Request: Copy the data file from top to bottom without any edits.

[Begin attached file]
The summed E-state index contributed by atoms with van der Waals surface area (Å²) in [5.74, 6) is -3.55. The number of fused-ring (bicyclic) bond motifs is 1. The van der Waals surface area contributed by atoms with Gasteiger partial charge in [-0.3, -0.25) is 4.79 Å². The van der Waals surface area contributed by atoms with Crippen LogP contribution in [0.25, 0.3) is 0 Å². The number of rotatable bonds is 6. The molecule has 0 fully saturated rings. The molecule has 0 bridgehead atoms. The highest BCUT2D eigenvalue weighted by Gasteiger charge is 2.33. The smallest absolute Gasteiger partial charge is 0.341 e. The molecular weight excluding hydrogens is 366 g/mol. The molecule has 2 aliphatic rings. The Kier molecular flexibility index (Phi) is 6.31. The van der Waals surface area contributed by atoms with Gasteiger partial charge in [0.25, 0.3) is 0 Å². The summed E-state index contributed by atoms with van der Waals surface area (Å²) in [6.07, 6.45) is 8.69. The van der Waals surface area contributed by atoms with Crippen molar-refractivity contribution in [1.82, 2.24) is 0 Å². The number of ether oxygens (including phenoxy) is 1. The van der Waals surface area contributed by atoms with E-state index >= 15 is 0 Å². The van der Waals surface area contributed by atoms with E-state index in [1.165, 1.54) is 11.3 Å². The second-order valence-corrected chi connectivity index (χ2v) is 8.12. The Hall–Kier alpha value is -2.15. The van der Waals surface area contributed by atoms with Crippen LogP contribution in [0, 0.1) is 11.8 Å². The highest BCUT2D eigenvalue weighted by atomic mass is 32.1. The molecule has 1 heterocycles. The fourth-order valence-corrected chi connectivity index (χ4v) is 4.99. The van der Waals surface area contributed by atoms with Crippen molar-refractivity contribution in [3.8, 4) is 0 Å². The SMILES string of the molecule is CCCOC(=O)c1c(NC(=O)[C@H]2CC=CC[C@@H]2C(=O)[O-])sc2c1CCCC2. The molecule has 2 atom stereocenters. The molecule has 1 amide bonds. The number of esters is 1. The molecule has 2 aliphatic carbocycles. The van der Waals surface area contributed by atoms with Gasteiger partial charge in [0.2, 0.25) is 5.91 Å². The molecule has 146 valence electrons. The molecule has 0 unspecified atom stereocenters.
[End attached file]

The summed E-state index contributed by atoms with van der Waals surface area (Å²) in [5.74, 6) is -3.55. The number of fused-ring (bicyclic) bond motifs is 1. The van der Waals surface area contributed by atoms with Gasteiger partial charge in [-0.3, -0.25) is 4.79 Å². The van der Waals surface area contributed by atoms with Crippen LogP contribution in [0.25, 0.3) is 0 Å². The number of rotatable bonds is 6. The molecule has 0 fully saturated rings. The molecule has 0 bridgehead atoms. The highest BCUT2D eigenvalue weighted by Gasteiger charge is 2.33. The smallest absolute Gasteiger partial charge is 0.341 e. The molecular weight excluding hydrogens is 366 g/mol. The molecule has 2 aliphatic rings. The Kier molecular flexibility index (Phi) is 6.31. The van der Waals surface area contributed by atoms with Gasteiger partial charge in [0.25, 0.3) is 0 Å². The summed E-state index contributed by atoms with van der Waals surface area (Å²) in [6.07, 6.45) is 8.69. The van der Waals surface area contributed by atoms with Crippen molar-refractivity contribution in [1.82, 2.24) is 0 Å². The number of ether oxygens (including phenoxy) is 1. The van der Waals surface area contributed by atoms with E-state index >= 15 is 0 Å². The van der Waals surface area contributed by atoms with E-state index in [1.165, 1.54) is 11.3 Å². The second-order valence-corrected chi connectivity index (χ2v) is 8.12. The Hall–Kier alpha value is -2.15. The van der Waals surface area contributed by atoms with Crippen LogP contribution in [0, 0.1) is 11.8 Å². The highest BCUT2D eigenvalue weighted by atomic mass is 32.1. The molecule has 1 heterocycles. The fourth-order valence-corrected chi connectivity index (χ4v) is 4.99. The van der Waals surface area contributed by atoms with Crippen molar-refractivity contribution in [3.8, 4) is 0 Å². The SMILES string of the molecule is CCCOC(=O)c1c(NC(=O)[C@H]2CC=CC[C@@H]2C(=O)[O-])sc2c1CCCC2. The molecule has 2 atom stereocenters. The molecule has 1 amide bonds. The number of esters is 1. The molecule has 2 aliphatic carbocycles. The van der Waals surface area contributed by atoms with Gasteiger partial charge in [0.2, 0.25) is 5.91 Å². The molecule has 146 valence electrons. The molecule has 0 unspecified atom stereocenters.